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Coping With Compassion Fatigue

Coping With Compassion Fatigue


All caregivers need to take care of themselves in addition to the one they are caring for. This is much easier said than done. If the caregiver becomes overwhelmed and displays compulsive behaviors, receives complaints from others, becomes moody or isolated, has bottled up emotions, is apathetic, has difficulty concentrating and/or experiences a host of other negative feelings, they may be experiencing compassion fatigue.  This is a normal outcome caused by the stresses of caregiving. If these symptoms arise it is time for the caregiver to get under control and confront these difficult emotions before a personal crisis ensues.






 

Depending on where you are on the caregiving ladder, you may need to get creative to manage self care.


Here are some ideas:

If your loved one is in the hospital, use the stairs instead of the elevator. Park farthest away from the front door. Take a break from sitting and walk the halls.

Make a “gym or exercise date” with yourself, put it on your calendar and set an alarm.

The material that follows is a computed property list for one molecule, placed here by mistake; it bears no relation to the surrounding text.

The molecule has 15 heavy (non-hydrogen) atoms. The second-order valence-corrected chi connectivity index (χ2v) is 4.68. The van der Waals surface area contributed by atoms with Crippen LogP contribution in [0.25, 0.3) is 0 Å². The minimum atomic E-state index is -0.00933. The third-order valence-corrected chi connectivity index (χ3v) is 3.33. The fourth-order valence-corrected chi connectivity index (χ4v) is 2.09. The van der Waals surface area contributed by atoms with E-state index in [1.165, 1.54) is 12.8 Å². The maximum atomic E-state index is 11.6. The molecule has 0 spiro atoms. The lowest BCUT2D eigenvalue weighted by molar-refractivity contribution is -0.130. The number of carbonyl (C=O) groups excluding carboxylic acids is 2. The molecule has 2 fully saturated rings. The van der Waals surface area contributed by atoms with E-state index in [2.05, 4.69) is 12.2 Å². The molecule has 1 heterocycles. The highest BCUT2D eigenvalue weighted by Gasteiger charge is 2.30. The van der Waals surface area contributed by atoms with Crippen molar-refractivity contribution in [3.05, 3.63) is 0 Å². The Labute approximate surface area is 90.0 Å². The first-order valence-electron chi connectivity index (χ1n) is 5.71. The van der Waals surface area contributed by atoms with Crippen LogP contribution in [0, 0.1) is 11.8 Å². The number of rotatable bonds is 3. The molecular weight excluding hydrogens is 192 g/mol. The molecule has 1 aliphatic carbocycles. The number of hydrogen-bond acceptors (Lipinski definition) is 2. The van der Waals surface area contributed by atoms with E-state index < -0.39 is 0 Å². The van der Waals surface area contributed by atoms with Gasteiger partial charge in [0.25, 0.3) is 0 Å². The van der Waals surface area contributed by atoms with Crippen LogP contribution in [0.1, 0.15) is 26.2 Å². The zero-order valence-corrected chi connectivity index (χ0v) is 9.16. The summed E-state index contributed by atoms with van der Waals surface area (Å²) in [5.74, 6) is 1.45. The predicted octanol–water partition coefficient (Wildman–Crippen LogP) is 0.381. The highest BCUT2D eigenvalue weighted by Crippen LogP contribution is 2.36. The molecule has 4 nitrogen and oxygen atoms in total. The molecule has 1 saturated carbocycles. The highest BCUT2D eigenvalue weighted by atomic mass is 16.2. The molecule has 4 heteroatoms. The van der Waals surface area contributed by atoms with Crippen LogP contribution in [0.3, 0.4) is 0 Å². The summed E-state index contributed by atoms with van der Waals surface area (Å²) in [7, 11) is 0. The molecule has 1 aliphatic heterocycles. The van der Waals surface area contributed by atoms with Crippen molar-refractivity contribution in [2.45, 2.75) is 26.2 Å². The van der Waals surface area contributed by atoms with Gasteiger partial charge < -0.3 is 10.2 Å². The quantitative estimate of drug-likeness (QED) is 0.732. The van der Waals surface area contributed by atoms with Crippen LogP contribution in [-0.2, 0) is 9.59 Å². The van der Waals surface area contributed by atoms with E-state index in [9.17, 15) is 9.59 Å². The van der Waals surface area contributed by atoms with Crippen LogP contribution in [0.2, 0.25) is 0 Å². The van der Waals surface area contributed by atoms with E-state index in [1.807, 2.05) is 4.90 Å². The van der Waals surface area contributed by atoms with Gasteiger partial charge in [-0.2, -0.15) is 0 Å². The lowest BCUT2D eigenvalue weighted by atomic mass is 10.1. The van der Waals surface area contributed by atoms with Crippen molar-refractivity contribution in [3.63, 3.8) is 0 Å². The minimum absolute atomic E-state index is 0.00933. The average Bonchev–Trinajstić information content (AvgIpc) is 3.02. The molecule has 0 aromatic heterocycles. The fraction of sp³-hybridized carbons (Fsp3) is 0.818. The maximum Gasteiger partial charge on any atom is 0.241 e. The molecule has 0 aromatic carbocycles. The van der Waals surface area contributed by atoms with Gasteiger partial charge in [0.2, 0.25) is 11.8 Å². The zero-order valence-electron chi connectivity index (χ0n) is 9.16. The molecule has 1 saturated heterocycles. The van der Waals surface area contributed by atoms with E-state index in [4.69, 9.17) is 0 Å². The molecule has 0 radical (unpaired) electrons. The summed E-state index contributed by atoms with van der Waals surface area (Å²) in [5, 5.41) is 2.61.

Make sure you eat breakfast and don’t skip meals.

Make healthy food choices. Eliminate sugary sodas. Keep healthy snacks with you.

Don’t feel guilty to turn down extra projects or extra volunteering at this time.

At least once a week, plan some quality personal time and put on your calendar.

Don’t compare yourself to your siblings, everyone cares in their own way.

Drink plenty of water.

Develop support system of people who can not only help but listen.

Organize your life to become proactive instead of reactive.




Awareness of the situation is crucial. Identify the areas that are causing you the most concern.


Are you stressed with the enormous amount of time you are putting into caregiving?

Do you have tremendous guilt because you live far away?

Are you stressed at your place of business?

Is your family life suffering?

Are you drinking more than normal?

Are you fitting in gym or fitness time?

Are you not able to get household chores accomplished?

Are you exhausted all the time?

Have you experienced a lack of concentration?


The first step in coping with compassion fatigue is to understand what your role is, what you can and cannot do, and to be kind to yourself. You need to identify and set personal boundaries. Education and exchanging information with others going through similar experiences is helpful and a great place to start.

Step two is self care. Time off, exercise, physical activity, healthy eating, saying “no”, and finding balance in your life will lessen your stress immediately.




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